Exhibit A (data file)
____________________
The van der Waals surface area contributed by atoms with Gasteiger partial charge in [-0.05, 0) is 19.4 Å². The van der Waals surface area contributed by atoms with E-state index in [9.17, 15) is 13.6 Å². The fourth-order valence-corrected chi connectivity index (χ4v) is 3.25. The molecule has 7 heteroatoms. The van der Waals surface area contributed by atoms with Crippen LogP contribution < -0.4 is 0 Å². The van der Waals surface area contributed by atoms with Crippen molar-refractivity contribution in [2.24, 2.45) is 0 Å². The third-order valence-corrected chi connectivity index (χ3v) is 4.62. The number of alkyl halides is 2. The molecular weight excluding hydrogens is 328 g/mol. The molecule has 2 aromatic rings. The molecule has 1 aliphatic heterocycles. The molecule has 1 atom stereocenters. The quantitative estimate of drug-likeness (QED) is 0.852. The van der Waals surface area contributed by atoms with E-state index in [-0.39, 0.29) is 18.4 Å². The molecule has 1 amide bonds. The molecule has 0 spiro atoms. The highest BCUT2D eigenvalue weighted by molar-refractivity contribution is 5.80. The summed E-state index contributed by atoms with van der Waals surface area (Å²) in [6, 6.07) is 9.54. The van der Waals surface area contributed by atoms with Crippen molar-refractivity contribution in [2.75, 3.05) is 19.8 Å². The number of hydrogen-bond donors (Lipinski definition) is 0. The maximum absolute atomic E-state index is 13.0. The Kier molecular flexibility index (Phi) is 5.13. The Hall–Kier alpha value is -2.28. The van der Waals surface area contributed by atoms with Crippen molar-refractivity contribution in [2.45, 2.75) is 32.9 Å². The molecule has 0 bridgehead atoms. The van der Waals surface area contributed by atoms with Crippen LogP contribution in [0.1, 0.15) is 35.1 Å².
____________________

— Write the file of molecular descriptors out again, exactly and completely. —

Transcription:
The van der Waals surface area contributed by atoms with Gasteiger partial charge in [-0.05, 0) is 19.4 Å². The van der Waals surface area contributed by atoms with E-state index in [9.17, 15) is 13.6 Å². The fourth-order valence-corrected chi connectivity index (χ4v) is 3.25. The molecule has 7 heteroatoms. The van der Waals surface area contributed by atoms with Crippen LogP contribution < -0.4 is 0 Å². The van der Waals surface area contributed by atoms with Crippen molar-refractivity contribution in [2.24, 2.45) is 0 Å². The third-order valence-corrected chi connectivity index (χ3v) is 4.62. The number of alkyl halides is 2. The molecular weight excluding hydrogens is 328 g/mol. The molecule has 2 aromatic rings. The molecule has 1 aliphatic heterocycles. The molecule has 1 atom stereocenters. The quantitative estimate of drug-likeness (QED) is 0.852. The van der Waals surface area contributed by atoms with E-state index in [-0.39, 0.29) is 18.4 Å². The molecule has 1 amide bonds. The molecule has 0 spiro atoms. The highest BCUT2D eigenvalue weighted by molar-refractivity contribution is 5.80. The summed E-state index contributed by atoms with van der Waals surface area (Å²) in [6, 6.07) is 9.54. The van der Waals surface area contributed by atoms with Crippen molar-refractivity contribution in [2.75, 3.05) is 19.8 Å². The number of hydrogen-bond donors (Lipinski definition) is 0. The maximum absolute atomic E-state index is 13.0. The Kier molecular flexibility index (Phi) is 5.13. The Hall–Kier alpha value is -2.28. The van der Waals surface area contributed by atoms with Crippen molar-refractivity contribution in [2.45, 2.75) is 32.9 Å². The molecule has 0 bridgehead atoms. The van der Waals surface area contributed by atoms with Crippen LogP contribution in [0.1, 0.15) is 35.1 Å².